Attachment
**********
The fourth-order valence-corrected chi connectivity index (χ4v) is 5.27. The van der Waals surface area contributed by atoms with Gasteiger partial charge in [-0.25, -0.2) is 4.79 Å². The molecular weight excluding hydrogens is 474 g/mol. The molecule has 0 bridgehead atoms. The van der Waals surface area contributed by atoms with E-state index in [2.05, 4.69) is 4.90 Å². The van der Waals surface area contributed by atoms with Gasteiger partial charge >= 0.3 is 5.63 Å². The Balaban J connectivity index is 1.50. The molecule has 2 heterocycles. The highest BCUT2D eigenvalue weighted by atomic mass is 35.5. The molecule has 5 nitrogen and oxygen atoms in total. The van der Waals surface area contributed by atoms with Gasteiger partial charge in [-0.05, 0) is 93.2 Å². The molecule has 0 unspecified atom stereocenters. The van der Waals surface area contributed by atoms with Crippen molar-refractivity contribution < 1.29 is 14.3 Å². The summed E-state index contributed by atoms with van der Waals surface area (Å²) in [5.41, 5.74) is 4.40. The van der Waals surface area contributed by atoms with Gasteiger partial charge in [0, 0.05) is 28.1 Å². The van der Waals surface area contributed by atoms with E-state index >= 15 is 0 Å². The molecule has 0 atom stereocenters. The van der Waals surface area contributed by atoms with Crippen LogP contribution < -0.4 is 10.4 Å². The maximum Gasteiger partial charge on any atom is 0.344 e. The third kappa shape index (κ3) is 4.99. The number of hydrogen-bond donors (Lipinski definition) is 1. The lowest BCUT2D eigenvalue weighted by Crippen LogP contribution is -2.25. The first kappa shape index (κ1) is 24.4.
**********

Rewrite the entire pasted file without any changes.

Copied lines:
The fourth-order valence-corrected chi connectivity index (χ4v) is 5.27. The van der Waals surface area contributed by atoms with Gasteiger partial charge in [-0.25, -0.2) is 4.79 Å². The molecular weight excluding hydrogens is 474 g/mol. The molecule has 0 bridgehead atoms. The van der Waals surface area contributed by atoms with E-state index in [2.05, 4.69) is 4.90 Å². The van der Waals surface area contributed by atoms with Gasteiger partial charge >= 0.3 is 5.63 Å². The Balaban J connectivity index is 1.50. The molecule has 2 heterocycles. The highest BCUT2D eigenvalue weighted by atomic mass is 35.5. The molecule has 5 nitrogen and oxygen atoms in total. The van der Waals surface area contributed by atoms with Gasteiger partial charge in [-0.05, 0) is 93.2 Å². The molecule has 0 unspecified atom stereocenters. The van der Waals surface area contributed by atoms with Crippen molar-refractivity contribution < 1.29 is 14.3 Å². The summed E-state index contributed by atoms with van der Waals surface area (Å²) in [5.41, 5.74) is 4.40. The van der Waals surface area contributed by atoms with Gasteiger partial charge in [0, 0.05) is 28.1 Å². The van der Waals surface area contributed by atoms with E-state index >= 15 is 0 Å². The molecule has 0 atom stereocenters. The van der Waals surface area contributed by atoms with Crippen LogP contribution < -0.4 is 10.4 Å². The maximum Gasteiger partial charge on any atom is 0.344 e. The third kappa shape index (κ3) is 4.99. The number of hydrogen-bond donors (Lipinski definition) is 1. The lowest BCUT2D eigenvalue weighted by Crippen LogP contribution is -2.25. The first kappa shape index (κ1) is 24.4.